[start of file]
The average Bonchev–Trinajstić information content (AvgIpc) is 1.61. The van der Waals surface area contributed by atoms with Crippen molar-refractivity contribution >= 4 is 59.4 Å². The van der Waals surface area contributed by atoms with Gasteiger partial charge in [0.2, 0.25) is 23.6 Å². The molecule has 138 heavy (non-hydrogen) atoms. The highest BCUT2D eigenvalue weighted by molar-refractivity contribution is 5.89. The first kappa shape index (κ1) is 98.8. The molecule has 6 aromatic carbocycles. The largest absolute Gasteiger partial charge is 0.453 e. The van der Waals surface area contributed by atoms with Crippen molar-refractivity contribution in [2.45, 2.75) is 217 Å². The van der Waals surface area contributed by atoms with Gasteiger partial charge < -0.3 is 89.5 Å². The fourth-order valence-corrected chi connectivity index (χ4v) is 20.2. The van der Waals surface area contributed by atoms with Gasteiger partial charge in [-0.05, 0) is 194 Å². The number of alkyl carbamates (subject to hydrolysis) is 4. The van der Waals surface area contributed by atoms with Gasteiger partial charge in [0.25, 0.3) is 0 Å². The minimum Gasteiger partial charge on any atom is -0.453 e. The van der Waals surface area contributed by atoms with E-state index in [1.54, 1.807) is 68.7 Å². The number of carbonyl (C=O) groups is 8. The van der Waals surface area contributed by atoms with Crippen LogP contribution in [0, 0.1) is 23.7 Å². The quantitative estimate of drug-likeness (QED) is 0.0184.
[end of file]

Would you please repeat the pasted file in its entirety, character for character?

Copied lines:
The average Bonchev–Trinajstić information content (AvgIpc) is 1.61. The van der Waals surface area contributed by atoms with Crippen molar-refractivity contribution >= 4 is 59.4 Å². The van der Waals surface area contributed by atoms with Gasteiger partial charge in [0.2, 0.25) is 23.6 Å². The molecule has 138 heavy (non-hydrogen) atoms. The highest BCUT2D eigenvalue weighted by molar-refractivity contribution is 5.89. The first kappa shape index (κ1) is 98.8. The molecule has 6 aromatic carbocycles. The largest absolute Gasteiger partial charge is 0.453 e. The van der Waals surface area contributed by atoms with Crippen molar-refractivity contribution in [2.45, 2.75) is 217 Å². The van der Waals surface area contributed by atoms with Gasteiger partial charge < -0.3 is 89.5 Å². The fourth-order valence-corrected chi connectivity index (χ4v) is 20.2. The van der Waals surface area contributed by atoms with Gasteiger partial charge in [-0.05, 0) is 194 Å². The number of alkyl carbamates (subject to hydrolysis) is 4. The van der Waals surface area contributed by atoms with Gasteiger partial charge in [0.25, 0.3) is 0 Å². The minimum Gasteiger partial charge on any atom is -0.453 e. The van der Waals surface area contributed by atoms with E-state index in [1.54, 1.807) is 68.7 Å². The number of carbonyl (C=O) groups is 8. The van der Waals surface area contributed by atoms with Crippen LogP contribution in [0, 0.1) is 23.7 Å². The quantitative estimate of drug-likeness (QED) is 0.0184.